Continuing our journey into the dark Hell of the 1970s, we now take a quick look at the 1975 cop film, Hustle.
Taking place in Los Angeles, Hustle tells the story of several different people who find their lives intertwined in the desperate dance of existence. (Does that sound overdramatic? Well, that’s the type of film that this is.)
There’s Leo Sellers (Eddie Albert), a lawyer with bright rosy cheeks and a friendly manner. You look at Leo and you automatically assume that he must be a nice guy, the type of guy who puts on a fake beard and plays Santa Claus down at the local orphanage. But actually, Leo is a lawyer for the mob. He’s gotten rich through crime and his mansion hides all sorts of secrets. He also has a weakness for violently abusing prostitutes.
Speaking of prostitutes, one of Leo’s favorite is Nicole (Catherine Deneuve), an icy French beauty who survives by holding the world at a distance. Though Nicole doesn’t like Leo, she has to keep him happy because Leo could easily arrange for her to be deported back to France.
Nicole is also the girlfriend of Phil Gaines (Burt Reynolds), a cynical homicide detective who, like her, tries to keep the world at a distance. Phil is obsessed with old films and frequently speaks of how much he wishes the real world could be like a movie. Throughout the film, he talks about eventually moving to Rome.
Phil’s partner is Louis Belgrave (Paul Winfield), who is not quite as cynical as Phil but who is definitely getting there. Whereas Phil is always talking about how much the world has disappointed him, Louis mostly accepts things without complaint. He just wants to do his job and go home at the end of the day.
Phil and Louis’s boss is Santoro (Ernest Borgnine, giving a typical Ernest Borgnine performance). Santoro is not a bad guy but, in order to hold onto his job, he has to keep powerful men like Leo Sellers happy.
Santoro also has to deal with the complaints of people like the Hollingers. Marty Hollinger (Ben Johnson) is a veteran of the Korean War and handles the world in a gruff and suspicious manner. Paula (Eileen Brennan) is Marty’s wife and, as a result of his emotional distance, has recently started having an affair.
And then there’s Gloria (Colleen Brennan), Marty and Paula’s daughter. Gloria ran away from home a while ago and soon found herself working as a stripper, a porn actress, and eventually as a prostitute. When Gloria is found dead, Phil and Louis get the case. It’s obvious to them that Gloria committed suicide. It’s not so obvious to Marty, who is convinced that his daughter was murdered and, disgusted by Phil’s cynical attitude, sets out to investigate the case on his own.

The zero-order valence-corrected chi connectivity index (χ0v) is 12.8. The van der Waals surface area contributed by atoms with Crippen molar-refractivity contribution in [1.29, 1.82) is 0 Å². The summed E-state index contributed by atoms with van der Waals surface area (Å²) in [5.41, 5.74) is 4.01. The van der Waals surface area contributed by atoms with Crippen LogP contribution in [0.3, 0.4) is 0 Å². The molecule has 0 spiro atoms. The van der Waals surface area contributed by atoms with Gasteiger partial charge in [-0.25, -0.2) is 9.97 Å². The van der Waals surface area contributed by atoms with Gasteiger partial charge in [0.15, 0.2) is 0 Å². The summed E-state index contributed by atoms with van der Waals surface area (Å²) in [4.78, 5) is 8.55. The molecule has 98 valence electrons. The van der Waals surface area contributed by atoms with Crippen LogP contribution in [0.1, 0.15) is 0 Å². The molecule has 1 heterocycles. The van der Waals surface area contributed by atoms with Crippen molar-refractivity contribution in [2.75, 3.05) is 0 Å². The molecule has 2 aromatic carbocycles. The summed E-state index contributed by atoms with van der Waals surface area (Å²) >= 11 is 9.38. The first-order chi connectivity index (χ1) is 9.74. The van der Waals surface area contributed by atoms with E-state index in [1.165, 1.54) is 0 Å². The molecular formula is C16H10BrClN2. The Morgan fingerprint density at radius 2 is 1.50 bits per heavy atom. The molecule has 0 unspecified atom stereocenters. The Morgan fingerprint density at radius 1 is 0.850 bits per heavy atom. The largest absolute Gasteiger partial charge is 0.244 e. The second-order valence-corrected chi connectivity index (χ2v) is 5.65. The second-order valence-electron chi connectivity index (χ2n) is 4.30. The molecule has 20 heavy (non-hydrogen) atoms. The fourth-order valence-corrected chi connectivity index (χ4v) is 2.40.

One of the more interesting things about Hustle is that really is no murder mystery. Despite what Marty believes, Gloria really did commit suicide. Marty’s insistence that she was murdered has more to do with his guilt over being a bad father than it does with any real evidence. As Marty investigates his daughter’s life, he is exposed to a sordid world of strip clubs and prostitution. He discovers that Gloria’s clients included many powerful men and he decides that the last client she saw must have murdered Gloria.
That client is Leo Sellers. And while Leo may not have murdered Gloria, he is willing to kill Marty to keep his secret life from being exposed. Phil and Louis are forced to choose between remaining detached or protecting Marty from himself.
And, since this film was made in the 70s, it all ends on a really dark note!
Hustle shows up on Encore occasionally. It’s a strange film to watch, as it alternates between being a fairly predictable cop film and being a portrait of existential dread. The movie doesn’t really work; it’s too long, it features some amazingly pretentious dialogue, and Reynolds, Winfield, and Deneuve all seem to be bored with their characters. Probably the film’s best performance comes from Ben Johnson. I imagine that has to do with the fact that Johnson is playing the only character who behaves in a fairly consistent way.
And yet, if you’re like me and you’re fascinated with the nonstop fatalism of 70s cinema, Hustle does have some historical value. It’s one of those films that you watch and you wonder how anyone survived the 1970s!